However, I do have a really crummy picture of my car on the tow truck:

I have watched my car sail off into the sunset with a tow truck lover more times than I choose to remember, and I'm going to go out on a limb and say it was only my fault, rmmm 28% of the time. This car is just terrible luck. And it's not just bad luck for me- when I lived in DC and had no car, my parents were using the car here and there, and they did something to the back end of the car- I don't even know what because they told me about it after they'd fixed it. Solid call. I've been hit by a drunk driver, mistakenly towed, scraped, dinged, and once I rear ended the van of a mariachi band- in full costume (that one was my fault). The first week that I had this car, I slid down the hill from campus in a snow storm and hit a pole, which didn't seem to cause any damage, but for some reason made my car alarm go off at 3 in the morning for no reason for about a week. Which is also why I never named this car. Even though I've had her for 4 years and 90,000 miles, I still believe at any given moment she'll be dead, and I'll have to say goodbye to a named car. The namelessness is good. Keeps things distant.

Anyway, I survived, the other guy is paying for it, and she's in the shop. All is well.  Once I finally made it home last night, my only obligation was to chill out and calm down, eat some grub, and go to sleep.  At some point in the evening I discovered that my lower legs were completely covered in hives which I acquired from the roadside weeds waiting for the police officer, so I took some Benadryl and figured that oughta have me out like a light in about 10 minutes.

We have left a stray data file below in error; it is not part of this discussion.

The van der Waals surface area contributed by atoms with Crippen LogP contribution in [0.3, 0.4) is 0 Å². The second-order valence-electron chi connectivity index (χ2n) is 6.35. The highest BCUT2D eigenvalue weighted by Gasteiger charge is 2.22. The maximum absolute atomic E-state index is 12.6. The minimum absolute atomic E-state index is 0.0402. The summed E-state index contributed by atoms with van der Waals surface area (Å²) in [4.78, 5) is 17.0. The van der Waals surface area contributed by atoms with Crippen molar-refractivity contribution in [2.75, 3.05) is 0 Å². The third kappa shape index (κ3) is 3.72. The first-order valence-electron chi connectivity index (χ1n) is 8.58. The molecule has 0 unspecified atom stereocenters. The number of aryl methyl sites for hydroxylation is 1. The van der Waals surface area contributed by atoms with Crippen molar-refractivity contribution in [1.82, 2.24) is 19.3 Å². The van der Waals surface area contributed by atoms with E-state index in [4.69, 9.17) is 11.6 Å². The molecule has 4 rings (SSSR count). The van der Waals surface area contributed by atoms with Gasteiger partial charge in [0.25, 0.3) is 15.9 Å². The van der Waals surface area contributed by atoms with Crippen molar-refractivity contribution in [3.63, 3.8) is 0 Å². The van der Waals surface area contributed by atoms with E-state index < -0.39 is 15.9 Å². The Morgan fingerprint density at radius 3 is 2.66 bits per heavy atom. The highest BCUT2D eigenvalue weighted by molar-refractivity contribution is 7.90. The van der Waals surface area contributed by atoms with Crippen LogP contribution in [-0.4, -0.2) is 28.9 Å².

Instead, I was anxious, fidgety, and felt like maybe I was on the edge of hyperventilating, even an hour after the incident, so I decided to DO something. I decided to make a cake.

For the record, I don't really know how to make a cake, so I just kind of winged it off box directions, and replaced the icing (the hard part, right?) with heavy whipped cream. and put plum jam in the middle. I decided that I was celebrating my survival, and my intact, able body. An "I survived" cake.  There are two slices gone, so if you'd like to celebrate life, let me know and I'll send you a slice, or come over and celebrate with me. It's a good day.

11.10.2011

Sunrise in Paradise

Nothing Says "I love you" Like a Sunrise Trip To Wally-World:



Let's Rewind to Last Night:

Dan: I think I'm allergic to Splenda
Lorraine: Uh, Why?
Dan: Because I had some today, and now my throat feels tight and scratchy like when you're getting a cold
Lorraine:Are you sure that you're not just getting a cold?
Dan: No, this is different. I can tell.
Lorraine: mmmk. I'm gonna go take some Emergen-C now.

This Morning at 6am:

Dan: I have a cold.
Lorraine: Uh Huh.

Ergo, my trip to wally world to get the man some gummy vitamins (which I am sure he will overdose on) some mocha mint cough drops (which I will probably eat instead of him) and a humidifier, because I think that's what his mom used to do when he was little. My mom used to get me coloring books and crayons, which I meant to get, but Walmart is so damn big I forgot whilst walking through 26 aisles of cold products.

Jacksons are dropping like flies, y'all. Group funeral, I'll let you know when it takes me down, too.

11.08.2011

An Update